Quality Metrics Initiative

ISPE has been in the forefront of the quality metrics dialog by hosting FDA and industry forums and workshops, conducting the industry’s first Quality Metrics Pilot Program, and providing input to the FDA draft Guidances based on experiential and objective pilot program data.

What are the FDA Quality Metrics

The Food and Drug Administration Safety and Innovation Act (FDASIA) of 2012 provides the FDA with new authorities to ensure the safety, quality, and availability of the drug supply chain.

One section of FDASIA calls for FDA to replace the current biennial inspection of all pharmaceutical manufacturing sites with a risk-based inspection program, and provides FDA with the authority to obtain information in advance of inspection, i.e., company-supplied metrics, to support such a program.  Some of this information is quality metrics data.

“An objective set of quality metrics” would be reportable to support their risk-based inspection program choosing standardized data and metrics that would be reported.

In September 2017, a special report series of 4 articles was published in Pharmaceutical Engineering.

In November 2016 FDA published a revision to the draft guidance entitled Submission of Quality Metrics Data proposing the following metrics in an initial voluntary phase:

  • Lot Acceptance Rate (LAR)
  • Product Quality Complaint Rate (PQCR)
  • Invalidated Out-of-Specification (OOS) Rare (IOOSR)

In June 2016 FDA published a Technical Specifications Document, Quality Metrics Technical Conformance Guide, Version 1.0.

In July 2015: FDA published a draft guidance, Request for Quality Metrics which proposed the following metrics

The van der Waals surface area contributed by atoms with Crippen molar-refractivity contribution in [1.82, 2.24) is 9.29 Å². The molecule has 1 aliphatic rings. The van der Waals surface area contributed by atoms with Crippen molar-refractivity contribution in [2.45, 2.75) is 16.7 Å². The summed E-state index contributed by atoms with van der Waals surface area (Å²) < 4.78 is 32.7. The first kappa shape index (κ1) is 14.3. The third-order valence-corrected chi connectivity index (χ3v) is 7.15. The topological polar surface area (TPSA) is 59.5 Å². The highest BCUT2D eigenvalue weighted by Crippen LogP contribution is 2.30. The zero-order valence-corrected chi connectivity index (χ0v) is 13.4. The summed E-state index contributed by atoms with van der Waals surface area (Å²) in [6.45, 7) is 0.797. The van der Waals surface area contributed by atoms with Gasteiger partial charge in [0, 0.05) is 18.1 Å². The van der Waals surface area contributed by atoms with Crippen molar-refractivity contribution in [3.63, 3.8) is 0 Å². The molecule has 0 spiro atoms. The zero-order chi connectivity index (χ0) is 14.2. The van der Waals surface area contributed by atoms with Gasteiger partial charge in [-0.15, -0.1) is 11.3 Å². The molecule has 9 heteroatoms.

• The number of lots attempted of the product.
  • The number of specification-related rejected lots of the product, rejected during or after manufacturing.
  • The number of attempted lots pending disposition for more than 30 days.
  • The number of out-of-specification (OOS) results for the product, including stability testing.
  • The number of lot release and stability tests conducted for the product.
  • The number of OOS results for lot release and stability tests for the product which are invalidated due to lab error.
  • The number of product quality complaints received for the product.
  • The number of lots attempted which are released for distribution or for the next stage of manufacturing the product.
  • If the associated annual product reviews (APRs) or product quality reviews (PQRs) were completed within 30 days of annual due date for the product.
  • The number of APRs or PQRs required for the product.

In February 2013, the agency announced that it was exploring the broader use of manufacturing quality metrics, and began seeking feedback from industry on “meaningful” metrics to assist in the evaluation of product manufacturing quality. 

    For more information, contact RegulatoryAffairs@ISPE.org.

    Cultural Excellence

    The influence of an organization’s quality culture has emerged as a key enabler from the recent public discourse on measuring performance and quality metrics for delivering outcomes that matter to the patient.

    Cultural excellence requires that all employees are passionate about eliminating mistakes by making quality their driving principle.  It goes beyond following the content of the quality policies and procedures by creating an environment that is focused on continuous improvement and learning.

    Examining the powerful force that culture exerts on day-to-day operations within organizations, ISPE’s Quality Culture Team has established that although for many the concept of quality culture remains abstract, the behavioral impacts are very real indeed.

    ISPE’s Cultural Excellence Team has developed a collection of practical, powerful tools and a comprehensive behavior-based approach for improving quality culture as a means of delivering enhanced quality outcomes.

    Published 2017, 100 pages
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